Theses Doctoral

Security Exchange Theory

Chamberlain, Robert

Security Exchange Theory is a novel approach to alliance behaviors in which a great power gives scarce security goods to a small state. This behavior is a puzzle for two reasons. First, it seems unlikely that a rational state would give away valuable resources without getting something in return, yet small states seem to have nothing to offer. Second, small states sometimes refuse great power offers, which would seem to indicate that "free" security goods impose some sort of cost. This theory addresses both of these puzzles. First, it argues that great powers evaluate small states on their ability to contribute to the great power's security agenda. The extent to which a small state can do so is its Perceived Strategic Value (PSV) in the eyes of the great power. Ceteris paribus, small states with higher PSV receive larger security exchanges. Second, it argues that small states face a wider array of threats than do great powers and array their forces to meet the greatest threat facing the regime. To the extent that the small state's security perspective mirrors the great power's, the level of security exchanges will be higher. However, because security exchanges impose costs on both parties, there are many cases in which either low PSV or an incompatible small state strategic agenda makes a security exchange unlikely. I test the theory using great power - small state interactions in the Middle East between 1952 and 1961 using qualitative methods and from 1952 to 1979 using statistical analysis. I find Security Exchange Theory is a powerful and parsimonious solution to the puzzle of great power - small state exchange behavior.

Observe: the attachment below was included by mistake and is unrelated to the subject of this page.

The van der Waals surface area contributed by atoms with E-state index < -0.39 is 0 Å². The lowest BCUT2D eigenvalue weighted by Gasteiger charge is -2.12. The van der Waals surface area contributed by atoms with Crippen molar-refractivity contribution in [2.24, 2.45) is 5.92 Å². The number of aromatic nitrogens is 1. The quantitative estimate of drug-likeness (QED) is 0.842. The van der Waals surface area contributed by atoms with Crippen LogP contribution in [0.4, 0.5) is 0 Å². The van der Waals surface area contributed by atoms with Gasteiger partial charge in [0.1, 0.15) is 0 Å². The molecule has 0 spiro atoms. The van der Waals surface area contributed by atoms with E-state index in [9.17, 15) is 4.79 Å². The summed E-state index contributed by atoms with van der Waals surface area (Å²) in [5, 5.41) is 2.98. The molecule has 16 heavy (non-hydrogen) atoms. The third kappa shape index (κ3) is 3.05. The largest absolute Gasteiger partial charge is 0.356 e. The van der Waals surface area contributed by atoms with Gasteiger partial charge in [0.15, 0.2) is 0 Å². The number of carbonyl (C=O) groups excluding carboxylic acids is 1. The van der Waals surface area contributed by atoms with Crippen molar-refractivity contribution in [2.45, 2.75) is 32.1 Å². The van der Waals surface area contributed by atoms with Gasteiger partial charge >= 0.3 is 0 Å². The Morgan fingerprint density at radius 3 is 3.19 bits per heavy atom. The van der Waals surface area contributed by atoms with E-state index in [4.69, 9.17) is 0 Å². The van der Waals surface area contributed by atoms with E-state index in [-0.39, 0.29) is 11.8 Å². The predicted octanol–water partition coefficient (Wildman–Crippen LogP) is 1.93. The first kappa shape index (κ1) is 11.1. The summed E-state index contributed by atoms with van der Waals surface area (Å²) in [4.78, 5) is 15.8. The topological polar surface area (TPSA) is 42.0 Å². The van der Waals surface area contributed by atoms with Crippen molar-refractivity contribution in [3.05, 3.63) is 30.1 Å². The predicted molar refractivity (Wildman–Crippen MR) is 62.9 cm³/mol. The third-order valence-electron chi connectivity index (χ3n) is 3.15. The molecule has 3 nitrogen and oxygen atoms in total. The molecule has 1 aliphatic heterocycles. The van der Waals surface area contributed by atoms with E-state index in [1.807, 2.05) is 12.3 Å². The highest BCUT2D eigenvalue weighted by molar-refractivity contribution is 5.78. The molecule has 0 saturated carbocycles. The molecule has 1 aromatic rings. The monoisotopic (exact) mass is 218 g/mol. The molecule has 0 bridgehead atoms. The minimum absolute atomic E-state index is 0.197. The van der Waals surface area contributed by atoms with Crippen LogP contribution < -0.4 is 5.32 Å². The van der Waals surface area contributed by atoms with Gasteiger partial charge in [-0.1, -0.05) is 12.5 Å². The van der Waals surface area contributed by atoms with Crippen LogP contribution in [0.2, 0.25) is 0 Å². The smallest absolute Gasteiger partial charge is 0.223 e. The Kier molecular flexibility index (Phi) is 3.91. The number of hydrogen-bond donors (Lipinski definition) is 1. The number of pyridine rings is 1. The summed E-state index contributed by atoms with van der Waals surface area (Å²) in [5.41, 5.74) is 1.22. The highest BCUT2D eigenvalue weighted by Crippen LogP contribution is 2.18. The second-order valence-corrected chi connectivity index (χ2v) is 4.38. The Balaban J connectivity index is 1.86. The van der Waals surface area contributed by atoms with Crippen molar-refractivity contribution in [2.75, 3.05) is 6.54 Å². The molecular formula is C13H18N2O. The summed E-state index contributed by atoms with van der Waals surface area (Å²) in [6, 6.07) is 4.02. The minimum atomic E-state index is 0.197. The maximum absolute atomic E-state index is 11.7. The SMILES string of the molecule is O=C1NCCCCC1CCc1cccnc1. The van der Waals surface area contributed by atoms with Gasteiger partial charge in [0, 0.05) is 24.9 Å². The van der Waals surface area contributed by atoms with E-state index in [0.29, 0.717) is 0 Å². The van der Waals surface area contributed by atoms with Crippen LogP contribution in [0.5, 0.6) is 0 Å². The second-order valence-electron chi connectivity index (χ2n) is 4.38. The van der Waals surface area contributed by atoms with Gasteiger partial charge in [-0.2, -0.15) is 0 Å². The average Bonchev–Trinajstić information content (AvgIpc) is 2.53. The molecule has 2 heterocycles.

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More About This Work

Academic Units
Political Science
Thesis Advisors
Snyder, Jack Lewis
Ph.D., Columbia University
Published Here
July 7, 2014